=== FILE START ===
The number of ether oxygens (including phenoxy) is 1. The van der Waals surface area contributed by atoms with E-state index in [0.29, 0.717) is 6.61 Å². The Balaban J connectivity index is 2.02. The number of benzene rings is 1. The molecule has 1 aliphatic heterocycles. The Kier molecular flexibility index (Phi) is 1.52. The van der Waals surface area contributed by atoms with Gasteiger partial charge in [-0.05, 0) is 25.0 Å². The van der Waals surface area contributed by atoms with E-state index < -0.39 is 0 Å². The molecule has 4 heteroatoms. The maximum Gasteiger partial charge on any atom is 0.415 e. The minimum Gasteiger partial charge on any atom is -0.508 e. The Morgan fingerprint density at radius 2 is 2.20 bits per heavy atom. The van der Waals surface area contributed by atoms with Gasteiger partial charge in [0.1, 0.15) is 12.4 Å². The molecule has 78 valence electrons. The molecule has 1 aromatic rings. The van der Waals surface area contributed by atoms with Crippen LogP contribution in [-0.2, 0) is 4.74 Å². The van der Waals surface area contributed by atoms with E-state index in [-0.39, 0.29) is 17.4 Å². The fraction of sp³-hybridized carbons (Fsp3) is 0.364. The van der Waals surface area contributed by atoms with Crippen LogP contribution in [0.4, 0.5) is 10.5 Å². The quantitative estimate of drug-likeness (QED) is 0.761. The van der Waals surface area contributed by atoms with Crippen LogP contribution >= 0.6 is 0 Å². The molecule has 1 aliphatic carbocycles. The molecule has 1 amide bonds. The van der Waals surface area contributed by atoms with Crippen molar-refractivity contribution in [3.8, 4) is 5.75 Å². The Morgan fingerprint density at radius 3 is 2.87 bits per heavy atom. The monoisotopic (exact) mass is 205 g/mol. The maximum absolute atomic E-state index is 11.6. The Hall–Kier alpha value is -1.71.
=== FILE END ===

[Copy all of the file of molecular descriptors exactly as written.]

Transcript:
The number of ether oxygens (including phenoxy) is 1. The van der Waals surface area contributed by atoms with E-state index in [0.29, 0.717) is 6.61 Å². The Balaban J connectivity index is 2.02. The number of benzene rings is 1. The molecule has 1 aliphatic heterocycles. The Kier molecular flexibility index (Phi) is 1.52. The van der Waals surface area contributed by atoms with Gasteiger partial charge in [-0.05, 0) is 25.0 Å². The van der Waals surface area contributed by atoms with E-state index < -0.39 is 0 Å². The molecule has 4 heteroatoms. The maximum Gasteiger partial charge on any atom is 0.415 e. The minimum Gasteiger partial charge on any atom is -0.508 e. The Morgan fingerprint density at radius 2 is 2.20 bits per heavy atom. The van der Waals surface area contributed by atoms with Gasteiger partial charge in [0.1, 0.15) is 12.4 Å². The molecule has 78 valence electrons. The molecule has 1 aromatic rings. The van der Waals surface area contributed by atoms with Crippen LogP contribution in [-0.2, 0) is 4.74 Å². The van der Waals surface area contributed by atoms with E-state index in [-0.39, 0.29) is 17.4 Å². The fraction of sp³-hybridized carbons (Fsp3) is 0.364. The van der Waals surface area contributed by atoms with Crippen LogP contribution in [0.4, 0.5) is 10.5 Å². The quantitative estimate of drug-likeness (QED) is 0.761. The van der Waals surface area contributed by atoms with Crippen LogP contribution >= 0.6 is 0 Å². The molecule has 1 aliphatic carbocycles. The molecule has 1 amide bonds. The van der Waals surface area contributed by atoms with Crippen molar-refractivity contribution in [3.8, 4) is 5.75 Å². The Morgan fingerprint density at radius 3 is 2.87 bits per heavy atom. The monoisotopic (exact) mass is 205 g/mol. The maximum absolute atomic E-state index is 11.6. The Hall–Kier alpha value is -1.71.